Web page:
Classes start for all students

Nathan Thompson |
Oklahoma Corporation Commission spokesman Matt Skinner addressed the media Monday afternoon about the venting system installed at Pawhuska High School. The venting system will route purging methane gas from geothermal wells to the air above the building.

Nathan Thompson/Journal-Capital

After being delayed from starting class for almost two weeks, Pawhuska junior high and high school students returned to class Wednesday morning, after steps were taken to remediate a methane gas purge seeping from two geothermal wells directly outside of the building.

Pawhuska Superintendent Janet Neufeld said construction of a temporary venting system for two geothermal wells on the campus began over the weekend. The wells are leaking low levels of methane gas from an unknown source.

The venting system routes the gas above the high school’s roofline. Testing from the Oklahoma Corporation Commission and the State Fire Marshal indicates the venting system is working as it’s supposed to allowing class to begin at the junior high/high school.

Indian Camp Elementary and Pawhuska Elementary School began classes Monday, after environmental testing showed there were no air quality issues or hazardous conditions at those two sites.

“We want to make sure (the venting) is done correctly for the safety of our students and teachers,” Neufeld said. “That’s one of the reasons we decided to delay classes for the junior high and high school. Extensive environmental testing at Indian Camp Elementary and Pawhuska Elementary School showed those areas are safe for class to start on Monday.”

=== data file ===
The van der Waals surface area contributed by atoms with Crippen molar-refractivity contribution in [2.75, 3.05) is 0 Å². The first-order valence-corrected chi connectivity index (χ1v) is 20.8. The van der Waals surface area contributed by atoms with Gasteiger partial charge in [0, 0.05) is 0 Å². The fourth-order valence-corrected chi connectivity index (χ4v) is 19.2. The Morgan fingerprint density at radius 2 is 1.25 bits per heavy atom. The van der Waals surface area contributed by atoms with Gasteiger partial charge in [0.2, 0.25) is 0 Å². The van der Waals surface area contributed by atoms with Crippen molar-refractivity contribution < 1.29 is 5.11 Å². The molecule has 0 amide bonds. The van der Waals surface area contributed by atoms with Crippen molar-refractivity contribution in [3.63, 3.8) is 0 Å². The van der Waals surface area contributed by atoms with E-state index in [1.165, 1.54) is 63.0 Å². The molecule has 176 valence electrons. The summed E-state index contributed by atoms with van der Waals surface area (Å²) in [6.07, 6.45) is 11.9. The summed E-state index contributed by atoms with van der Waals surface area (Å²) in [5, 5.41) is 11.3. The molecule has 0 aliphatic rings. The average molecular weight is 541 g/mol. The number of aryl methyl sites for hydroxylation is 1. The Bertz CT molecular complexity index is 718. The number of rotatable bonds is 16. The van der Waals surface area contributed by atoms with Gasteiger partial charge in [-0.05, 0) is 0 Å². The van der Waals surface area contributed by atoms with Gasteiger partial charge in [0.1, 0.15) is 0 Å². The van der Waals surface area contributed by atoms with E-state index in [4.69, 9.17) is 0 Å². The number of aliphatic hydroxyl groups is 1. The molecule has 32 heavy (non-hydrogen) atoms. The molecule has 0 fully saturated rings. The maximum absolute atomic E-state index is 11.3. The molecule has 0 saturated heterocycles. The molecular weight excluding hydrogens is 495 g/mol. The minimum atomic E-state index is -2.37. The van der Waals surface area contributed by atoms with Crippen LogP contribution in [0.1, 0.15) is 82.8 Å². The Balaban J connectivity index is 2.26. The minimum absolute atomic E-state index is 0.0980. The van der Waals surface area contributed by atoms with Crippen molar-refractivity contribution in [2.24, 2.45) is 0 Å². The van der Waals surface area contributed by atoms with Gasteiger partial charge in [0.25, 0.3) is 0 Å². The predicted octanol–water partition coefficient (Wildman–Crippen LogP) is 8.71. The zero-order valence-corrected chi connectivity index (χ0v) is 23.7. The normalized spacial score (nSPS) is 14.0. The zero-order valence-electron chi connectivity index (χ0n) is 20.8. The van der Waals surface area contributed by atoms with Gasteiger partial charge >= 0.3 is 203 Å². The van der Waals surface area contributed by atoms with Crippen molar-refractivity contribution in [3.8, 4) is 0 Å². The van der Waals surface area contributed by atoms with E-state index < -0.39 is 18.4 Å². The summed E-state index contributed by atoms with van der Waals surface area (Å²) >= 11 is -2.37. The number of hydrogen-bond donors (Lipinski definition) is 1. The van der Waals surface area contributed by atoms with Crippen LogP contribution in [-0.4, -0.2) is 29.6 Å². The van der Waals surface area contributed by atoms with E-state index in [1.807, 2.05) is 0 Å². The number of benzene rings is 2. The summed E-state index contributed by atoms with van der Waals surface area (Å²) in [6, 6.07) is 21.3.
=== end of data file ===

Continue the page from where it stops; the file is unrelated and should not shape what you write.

Indian Camp Elementary and Pawhuska Elementary School buildings house students in grades pre-k through sixth. Pawhuska High School serves seventh- through 12th-grades.

Classes were originally scheduled to begin Aug. 17. The discovery and remediation of the gas purge sites kept students and teachers from returning to school.

The gas leak was discovered over the summer, Neufeld said. The Oklahoma Water Resources Board reported 28 geothermal wells were drilled on the campus in 2012 to help provide natural heating for Pawhuska public schools. Two of the wells are seeping natural gas from an unknown source.

Because of complex oil and gas drilling laws in Osage County, a collaboration of local, state, tribal and federal agencies have worked together to resolve the situation.

Matt Skinner, spokesman with the Oklahoma Corporation Commission, said Monday the different agencies came together with a solution.

“In the end, the consortium decided the best way to handle this, to get the schools open in a safe manner was to vent this gas, and that’s what we accomplished over the weekend,” he said. “We have a venting system in and as of right now, all the readings around that (geothermal) well site are zero. We have no methane detected at all.”

Additionally, the Osage Nation Mineral Council, with assistance from state and federal agencies, are in the process of re-plugging an abandoned oil/gas well on the school’s softball field, suspected to be the cause of the gas purge.

Because of the ongoing effort to plug the well on the softball field, the area has been blocked off from the public and is being monitored by Pawhuska Police to keep trespassers out.

Another gas well that could potentially be the source of the purge is located north of the football practice field on private land. Skinner said the lessee has been ordered to plug the well by Osage Nation Mineral Council officials.